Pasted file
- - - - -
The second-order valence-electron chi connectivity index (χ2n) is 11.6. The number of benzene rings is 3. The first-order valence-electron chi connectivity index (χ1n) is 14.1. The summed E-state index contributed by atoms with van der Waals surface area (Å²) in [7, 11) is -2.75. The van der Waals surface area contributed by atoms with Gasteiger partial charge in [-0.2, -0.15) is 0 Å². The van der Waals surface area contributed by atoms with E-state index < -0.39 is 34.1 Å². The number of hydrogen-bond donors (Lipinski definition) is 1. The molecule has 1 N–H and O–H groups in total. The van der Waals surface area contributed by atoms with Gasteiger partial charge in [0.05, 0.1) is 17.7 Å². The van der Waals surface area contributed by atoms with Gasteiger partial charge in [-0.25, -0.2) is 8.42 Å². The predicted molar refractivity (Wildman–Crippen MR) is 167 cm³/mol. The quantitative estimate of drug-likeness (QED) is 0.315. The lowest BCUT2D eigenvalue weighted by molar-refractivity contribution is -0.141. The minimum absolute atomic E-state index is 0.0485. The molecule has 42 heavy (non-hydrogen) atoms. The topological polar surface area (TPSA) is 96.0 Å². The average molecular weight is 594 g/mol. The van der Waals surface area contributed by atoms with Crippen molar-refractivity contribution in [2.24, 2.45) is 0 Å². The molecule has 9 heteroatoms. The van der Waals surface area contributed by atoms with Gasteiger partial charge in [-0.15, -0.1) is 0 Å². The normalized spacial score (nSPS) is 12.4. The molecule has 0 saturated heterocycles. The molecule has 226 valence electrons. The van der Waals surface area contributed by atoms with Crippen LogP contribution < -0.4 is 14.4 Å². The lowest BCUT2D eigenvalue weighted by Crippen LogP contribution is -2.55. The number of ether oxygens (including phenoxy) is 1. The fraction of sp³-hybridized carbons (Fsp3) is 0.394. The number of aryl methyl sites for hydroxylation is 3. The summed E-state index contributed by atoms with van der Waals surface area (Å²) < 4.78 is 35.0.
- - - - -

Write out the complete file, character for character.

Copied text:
The second-order valence-electron chi connectivity index (χ2n) is 11.6. The number of benzene rings is 3. The first-order valence-electron chi connectivity index (χ1n) is 14.1. The summed E-state index contributed by atoms with van der Waals surface area (Å²) in [7, 11) is -2.75. The van der Waals surface area contributed by atoms with Gasteiger partial charge in [-0.2, -0.15) is 0 Å². The van der Waals surface area contributed by atoms with E-state index < -0.39 is 34.1 Å². The number of hydrogen-bond donors (Lipinski definition) is 1. The molecule has 1 N–H and O–H groups in total. The van der Waals surface area contributed by atoms with Gasteiger partial charge in [0.05, 0.1) is 17.7 Å². The van der Waals surface area contributed by atoms with Gasteiger partial charge in [-0.25, -0.2) is 8.42 Å². The predicted molar refractivity (Wildman–Crippen MR) is 167 cm³/mol. The quantitative estimate of drug-likeness (QED) is 0.315. The lowest BCUT2D eigenvalue weighted by molar-refractivity contribution is -0.141. The minimum absolute atomic E-state index is 0.0485. The molecule has 42 heavy (non-hydrogen) atoms. The topological polar surface area (TPSA) is 96.0 Å². The average molecular weight is 594 g/mol. The van der Waals surface area contributed by atoms with Crippen molar-refractivity contribution in [2.24, 2.45) is 0 Å². The molecule has 9 heteroatoms. The van der Waals surface area contributed by atoms with Gasteiger partial charge in [-0.15, -0.1) is 0 Å². The normalized spacial score (nSPS) is 12.4. The molecule has 0 saturated heterocycles. The molecule has 226 valence electrons. The van der Waals surface area contributed by atoms with Crippen LogP contribution < -0.4 is 14.4 Å². The lowest BCUT2D eigenvalue weighted by Crippen LogP contribution is -2.55. The number of ether oxygens (including phenoxy) is 1. The fraction of sp³-hybridized carbons (Fsp3) is 0.394. The number of aryl methyl sites for hydroxylation is 3. The summed E-state index contributed by atoms with van der Waals surface area (Å²) < 4.78 is 35.0.